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What Ohio State would have to explain in order to keep Urban Meyer

For nine years, a since-fired assistant coach was accused repeatedly of domestic abuse, all of which is now becoming public.

Goodyear Cotton Bowl - USC v Ohio State Photo by Ronald Martinez/Getty Images

This is where Ohio State would have to start, if it wanted to defend its football coach, rather than fire him.

Don’t misunderstand me: firing is very much an option here. Ohio State has already placed Urban Meyer on leave as it investigates his handling of domestic violence allegations against longtime assistant Zach Smith.

If Ohio State comes to the conclusion that Meyer knew of the allegations and yet did nothing until the public found out, it could decide to fire him for, among other possible reasons, fostering a toxic culture.

Defending Meyer would be more difficult. To defend Meyer, Ohio State would have to defend him bringing on a coach with a domestic battery allegation, just for starters.

It would have to defend the head coach then claiming there was “nothing to” a 2015 domestic incident, saying so as recently as a week prior to a report that Shelley Meyer, a psychiatric nurse and his closest confidant, had received pictures of a bruised Courtney Smith in her text messages.

Meanwhile, Courtney Smith is laying out a public case that Zach Smith abused her for years, as records of her police claims against the assistant coach are becoming public.

Let’s start with what we know.

In 2009, Smith — then an intern under Florida head coach Meyer — was charged with aggravated battery against his pregnant wife, Courtney Smith. Meyer later said he reported it to his superiors. Per Brett McMurphy, she says former Ohio State head coach Earle Bruce (Zach Smith’s grandfather and Meyer’s mentor) and Meyer’s “life coach” Hiram de Fries asked her to drop charges — which she did.

In 2015, police visited her home on suspicion of felonious assault, recording an arrest of Zach Smith before later changing the report, per McMurphy. Records show several other domestic reports to Powell police.

She says in 2015, she texted Meyer’s wife and other women around the program about abuse by Zach Smith. Per Courtney Smith, Shelley Meyer said she would tell her husband, but there is no evidence she did.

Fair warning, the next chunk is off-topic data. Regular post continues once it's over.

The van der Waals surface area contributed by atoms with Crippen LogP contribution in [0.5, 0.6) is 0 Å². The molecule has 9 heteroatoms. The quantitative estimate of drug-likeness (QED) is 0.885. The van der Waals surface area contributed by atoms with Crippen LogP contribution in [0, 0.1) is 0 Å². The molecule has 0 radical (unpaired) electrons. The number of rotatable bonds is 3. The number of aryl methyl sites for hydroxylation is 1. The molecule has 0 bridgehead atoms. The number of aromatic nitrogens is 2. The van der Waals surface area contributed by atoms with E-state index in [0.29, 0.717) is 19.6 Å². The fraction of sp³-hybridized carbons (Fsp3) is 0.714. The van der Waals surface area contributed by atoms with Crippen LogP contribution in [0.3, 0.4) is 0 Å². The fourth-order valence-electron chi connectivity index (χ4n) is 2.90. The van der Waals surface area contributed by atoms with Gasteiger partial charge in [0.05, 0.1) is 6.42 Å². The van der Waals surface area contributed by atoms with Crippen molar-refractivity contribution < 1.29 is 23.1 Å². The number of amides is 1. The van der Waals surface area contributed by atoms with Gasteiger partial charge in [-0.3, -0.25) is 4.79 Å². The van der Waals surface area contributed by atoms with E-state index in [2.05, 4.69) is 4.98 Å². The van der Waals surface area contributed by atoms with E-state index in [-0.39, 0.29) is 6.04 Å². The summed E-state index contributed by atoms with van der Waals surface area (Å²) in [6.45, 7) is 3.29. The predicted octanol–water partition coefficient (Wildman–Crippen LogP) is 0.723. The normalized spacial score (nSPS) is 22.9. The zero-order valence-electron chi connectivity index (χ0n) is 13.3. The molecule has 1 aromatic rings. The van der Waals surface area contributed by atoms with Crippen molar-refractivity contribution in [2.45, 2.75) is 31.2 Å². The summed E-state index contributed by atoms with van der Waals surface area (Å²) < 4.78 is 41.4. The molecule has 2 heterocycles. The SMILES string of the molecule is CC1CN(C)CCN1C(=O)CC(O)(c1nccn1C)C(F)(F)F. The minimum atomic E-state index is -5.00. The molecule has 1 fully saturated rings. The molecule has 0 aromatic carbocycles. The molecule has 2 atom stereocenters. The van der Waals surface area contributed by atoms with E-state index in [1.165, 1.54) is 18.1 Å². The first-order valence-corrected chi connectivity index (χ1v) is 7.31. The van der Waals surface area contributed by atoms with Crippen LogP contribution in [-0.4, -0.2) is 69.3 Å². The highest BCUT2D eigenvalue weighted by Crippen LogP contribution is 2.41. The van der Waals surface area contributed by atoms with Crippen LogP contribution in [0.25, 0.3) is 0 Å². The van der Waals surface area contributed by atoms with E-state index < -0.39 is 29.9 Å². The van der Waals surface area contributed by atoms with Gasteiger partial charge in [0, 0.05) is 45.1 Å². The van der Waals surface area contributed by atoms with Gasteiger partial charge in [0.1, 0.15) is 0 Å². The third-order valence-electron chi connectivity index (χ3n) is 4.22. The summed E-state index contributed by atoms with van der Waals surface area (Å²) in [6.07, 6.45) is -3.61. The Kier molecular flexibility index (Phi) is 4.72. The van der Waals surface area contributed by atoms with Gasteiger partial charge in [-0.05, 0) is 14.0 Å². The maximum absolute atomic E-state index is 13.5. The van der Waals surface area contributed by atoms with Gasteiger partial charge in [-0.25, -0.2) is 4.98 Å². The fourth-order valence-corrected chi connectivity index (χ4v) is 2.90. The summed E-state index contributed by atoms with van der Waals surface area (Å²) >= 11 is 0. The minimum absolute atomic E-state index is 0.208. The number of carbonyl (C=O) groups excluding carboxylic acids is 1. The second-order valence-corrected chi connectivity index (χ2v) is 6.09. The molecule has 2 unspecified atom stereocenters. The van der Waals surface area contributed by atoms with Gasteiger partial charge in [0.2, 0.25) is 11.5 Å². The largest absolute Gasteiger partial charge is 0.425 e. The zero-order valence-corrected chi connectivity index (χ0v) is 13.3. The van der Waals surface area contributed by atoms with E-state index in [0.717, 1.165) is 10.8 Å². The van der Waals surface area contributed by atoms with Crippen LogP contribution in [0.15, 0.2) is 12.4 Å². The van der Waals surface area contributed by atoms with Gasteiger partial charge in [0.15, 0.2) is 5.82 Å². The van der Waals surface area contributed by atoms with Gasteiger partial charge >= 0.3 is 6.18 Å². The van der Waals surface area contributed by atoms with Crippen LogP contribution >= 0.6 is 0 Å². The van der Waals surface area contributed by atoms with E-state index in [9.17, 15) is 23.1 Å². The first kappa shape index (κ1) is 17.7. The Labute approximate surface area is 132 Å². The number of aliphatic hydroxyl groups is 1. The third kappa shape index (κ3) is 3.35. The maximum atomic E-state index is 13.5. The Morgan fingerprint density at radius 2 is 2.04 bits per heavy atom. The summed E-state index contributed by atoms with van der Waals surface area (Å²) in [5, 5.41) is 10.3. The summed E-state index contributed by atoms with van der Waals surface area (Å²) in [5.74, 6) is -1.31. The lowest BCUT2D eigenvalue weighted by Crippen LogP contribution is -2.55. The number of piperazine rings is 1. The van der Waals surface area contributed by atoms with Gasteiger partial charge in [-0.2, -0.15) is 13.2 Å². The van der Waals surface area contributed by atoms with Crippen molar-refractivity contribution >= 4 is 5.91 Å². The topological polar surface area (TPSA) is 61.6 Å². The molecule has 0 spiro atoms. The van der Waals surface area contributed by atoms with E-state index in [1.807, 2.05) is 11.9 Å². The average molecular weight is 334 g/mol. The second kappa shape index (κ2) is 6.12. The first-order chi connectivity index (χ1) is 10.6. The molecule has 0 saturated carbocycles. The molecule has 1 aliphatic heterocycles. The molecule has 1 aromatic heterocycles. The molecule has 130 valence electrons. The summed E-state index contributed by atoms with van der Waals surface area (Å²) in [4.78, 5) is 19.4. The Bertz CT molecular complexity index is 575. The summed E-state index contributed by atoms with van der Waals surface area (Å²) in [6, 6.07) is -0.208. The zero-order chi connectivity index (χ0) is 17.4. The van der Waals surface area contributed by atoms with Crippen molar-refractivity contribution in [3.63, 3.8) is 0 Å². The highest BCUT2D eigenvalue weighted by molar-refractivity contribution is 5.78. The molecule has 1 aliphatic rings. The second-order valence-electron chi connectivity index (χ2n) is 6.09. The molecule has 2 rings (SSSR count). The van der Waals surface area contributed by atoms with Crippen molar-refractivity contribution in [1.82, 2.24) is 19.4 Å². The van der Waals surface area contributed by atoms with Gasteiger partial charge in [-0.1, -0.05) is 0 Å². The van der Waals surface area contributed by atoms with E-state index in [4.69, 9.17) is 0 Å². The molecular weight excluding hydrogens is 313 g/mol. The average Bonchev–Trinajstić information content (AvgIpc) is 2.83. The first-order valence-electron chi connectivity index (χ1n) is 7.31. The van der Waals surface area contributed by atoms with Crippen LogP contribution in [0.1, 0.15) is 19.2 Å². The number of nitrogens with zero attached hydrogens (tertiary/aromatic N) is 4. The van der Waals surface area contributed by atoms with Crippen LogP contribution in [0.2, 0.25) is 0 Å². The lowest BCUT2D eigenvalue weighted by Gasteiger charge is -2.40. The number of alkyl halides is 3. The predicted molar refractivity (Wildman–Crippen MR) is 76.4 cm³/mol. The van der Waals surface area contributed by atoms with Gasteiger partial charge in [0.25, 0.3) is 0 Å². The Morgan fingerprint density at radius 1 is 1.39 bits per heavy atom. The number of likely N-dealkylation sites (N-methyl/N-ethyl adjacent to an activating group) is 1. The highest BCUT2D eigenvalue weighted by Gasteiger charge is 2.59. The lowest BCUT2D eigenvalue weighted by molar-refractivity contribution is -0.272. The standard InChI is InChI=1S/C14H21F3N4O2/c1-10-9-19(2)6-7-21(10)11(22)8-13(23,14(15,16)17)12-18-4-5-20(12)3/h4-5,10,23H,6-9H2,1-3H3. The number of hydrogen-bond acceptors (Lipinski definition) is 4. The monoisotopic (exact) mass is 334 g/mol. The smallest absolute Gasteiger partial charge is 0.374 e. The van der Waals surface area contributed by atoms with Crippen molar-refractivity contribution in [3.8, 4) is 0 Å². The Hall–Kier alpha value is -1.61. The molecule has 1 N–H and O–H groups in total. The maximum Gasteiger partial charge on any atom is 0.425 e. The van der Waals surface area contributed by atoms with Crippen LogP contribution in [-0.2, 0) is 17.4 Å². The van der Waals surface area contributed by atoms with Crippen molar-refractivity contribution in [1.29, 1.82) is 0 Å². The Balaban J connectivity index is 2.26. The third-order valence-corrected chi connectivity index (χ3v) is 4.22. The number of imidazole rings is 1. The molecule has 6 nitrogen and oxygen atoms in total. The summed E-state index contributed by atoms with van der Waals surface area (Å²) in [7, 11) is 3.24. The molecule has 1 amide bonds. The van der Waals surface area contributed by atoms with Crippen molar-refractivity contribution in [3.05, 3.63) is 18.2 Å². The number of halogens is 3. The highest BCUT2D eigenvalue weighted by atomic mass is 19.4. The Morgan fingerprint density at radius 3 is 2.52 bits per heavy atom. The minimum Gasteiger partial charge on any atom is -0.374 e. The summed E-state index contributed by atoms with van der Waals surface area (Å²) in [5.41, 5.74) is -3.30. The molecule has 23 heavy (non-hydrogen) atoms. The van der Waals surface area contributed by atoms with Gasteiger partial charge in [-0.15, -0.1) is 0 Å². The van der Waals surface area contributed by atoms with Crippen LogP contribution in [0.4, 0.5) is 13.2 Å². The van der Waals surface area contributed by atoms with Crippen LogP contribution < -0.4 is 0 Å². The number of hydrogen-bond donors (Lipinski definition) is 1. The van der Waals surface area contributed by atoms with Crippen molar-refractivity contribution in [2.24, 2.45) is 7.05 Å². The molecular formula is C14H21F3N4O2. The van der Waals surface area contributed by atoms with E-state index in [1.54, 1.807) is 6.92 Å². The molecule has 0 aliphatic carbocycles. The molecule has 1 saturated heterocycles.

In 2018, after the public learned in July that Smith had been charged with trespassing in May, Ohio State fired him.

Legally, this is all defensible right now, if that’s the standard.

But that won’t be the standard. It shouldn’t be the standard, even if Meyer’s employment survives Ohio State’s probe.

There is a years-long, first-person account of Zach Smith abusing his wife. According to McMurphy, there are text messages showing Shelley Meyer was aware of Courtney Smith’s abuse injuries and that the wife of another staffer said Urban knew.

If Meyer’s wife knew, then believing the head coach knew nothing would strain the imagination of even the most skeptical observer.

And that’s in addition to a July report that Meyer had been quietly trying to push Zach Smith into other jobs over the offseason.

Upon completion of its investigation, Ohio State must at least admit Urban Meyer had a consistently alleged domestic abuser on staff, and that multiple domestic violence investigations were nothing at all until a local magistrate said they were, as previous court actions became public.

That skeptic would have to convince themselves that a judge was the one to inform Urban Meyer of things about Zach Smith that Meyer hadn’t noticed in nine years prior.

Football coaches are some of the most detail-obsessed people on the planet. Their programs live and breathe off information control, both on and off the field. Meyer is one of the most successful football coaches alive. If he didn’t know, it would either be willful ignorance or negligence.

If he did, it would be deliberate negligence and show Meyer only acted to fire Smith once the law made keeping Smith an impossibility.

But it shouldn’t take a court order to recognize signs of domestic violence and act accordingly — unless, of course, you didn’t really want to do anything all along.